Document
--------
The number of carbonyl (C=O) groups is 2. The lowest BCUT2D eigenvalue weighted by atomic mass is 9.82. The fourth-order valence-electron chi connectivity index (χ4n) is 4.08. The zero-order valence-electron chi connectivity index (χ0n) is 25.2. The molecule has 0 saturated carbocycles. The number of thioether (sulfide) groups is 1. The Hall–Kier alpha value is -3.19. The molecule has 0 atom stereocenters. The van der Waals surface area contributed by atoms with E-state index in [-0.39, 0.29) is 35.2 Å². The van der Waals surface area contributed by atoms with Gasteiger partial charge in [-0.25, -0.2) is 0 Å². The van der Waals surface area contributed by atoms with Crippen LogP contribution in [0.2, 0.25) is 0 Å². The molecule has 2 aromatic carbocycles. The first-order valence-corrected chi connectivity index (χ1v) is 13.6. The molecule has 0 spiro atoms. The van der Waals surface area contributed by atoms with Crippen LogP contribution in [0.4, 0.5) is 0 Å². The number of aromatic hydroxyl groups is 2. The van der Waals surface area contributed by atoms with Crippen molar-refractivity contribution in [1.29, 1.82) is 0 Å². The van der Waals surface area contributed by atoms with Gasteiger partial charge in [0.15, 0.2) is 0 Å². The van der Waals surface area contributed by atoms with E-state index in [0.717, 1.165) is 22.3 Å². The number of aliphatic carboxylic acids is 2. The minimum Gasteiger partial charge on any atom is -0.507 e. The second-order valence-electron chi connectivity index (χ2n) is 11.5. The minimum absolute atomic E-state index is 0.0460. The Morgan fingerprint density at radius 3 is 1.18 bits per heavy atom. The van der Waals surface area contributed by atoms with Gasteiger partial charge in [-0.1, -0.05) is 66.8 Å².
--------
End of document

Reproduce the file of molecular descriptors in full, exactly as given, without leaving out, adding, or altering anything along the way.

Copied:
The number of carbonyl (C=O) groups is 2. The lowest BCUT2D eigenvalue weighted by atomic mass is 9.82. The fourth-order valence-electron chi connectivity index (χ4n) is 4.08. The zero-order valence-electron chi connectivity index (χ0n) is 25.2. The molecule has 0 saturated carbocycles. The number of thioether (sulfide) groups is 1. The Hall–Kier alpha value is -3.19. The molecule has 0 atom stereocenters. The van der Waals surface area contributed by atoms with E-state index in [-0.39, 0.29) is 35.2 Å². The van der Waals surface area contributed by atoms with Gasteiger partial charge in [-0.25, -0.2) is 0 Å². The van der Waals surface area contributed by atoms with Crippen LogP contribution in [0.2, 0.25) is 0 Å². The molecule has 2 aromatic carbocycles. The first-order valence-corrected chi connectivity index (χ1v) is 13.6. The molecule has 0 spiro atoms. The van der Waals surface area contributed by atoms with Crippen LogP contribution in [0.4, 0.5) is 0 Å². The number of aromatic hydroxyl groups is 2. The van der Waals surface area contributed by atoms with Crippen molar-refractivity contribution in [1.29, 1.82) is 0 Å². The van der Waals surface area contributed by atoms with Gasteiger partial charge in [0.15, 0.2) is 0 Å². The van der Waals surface area contributed by atoms with E-state index in [0.717, 1.165) is 22.3 Å². The number of aliphatic carboxylic acids is 2. The minimum Gasteiger partial charge on any atom is -0.507 e. The second-order valence-electron chi connectivity index (χ2n) is 11.5. The minimum absolute atomic E-state index is 0.0460. The Morgan fingerprint density at radius 3 is 1.18 bits per heavy atom. The van der Waals surface area contributed by atoms with Gasteiger partial charge in [-0.1, -0.05) is 66.8 Å².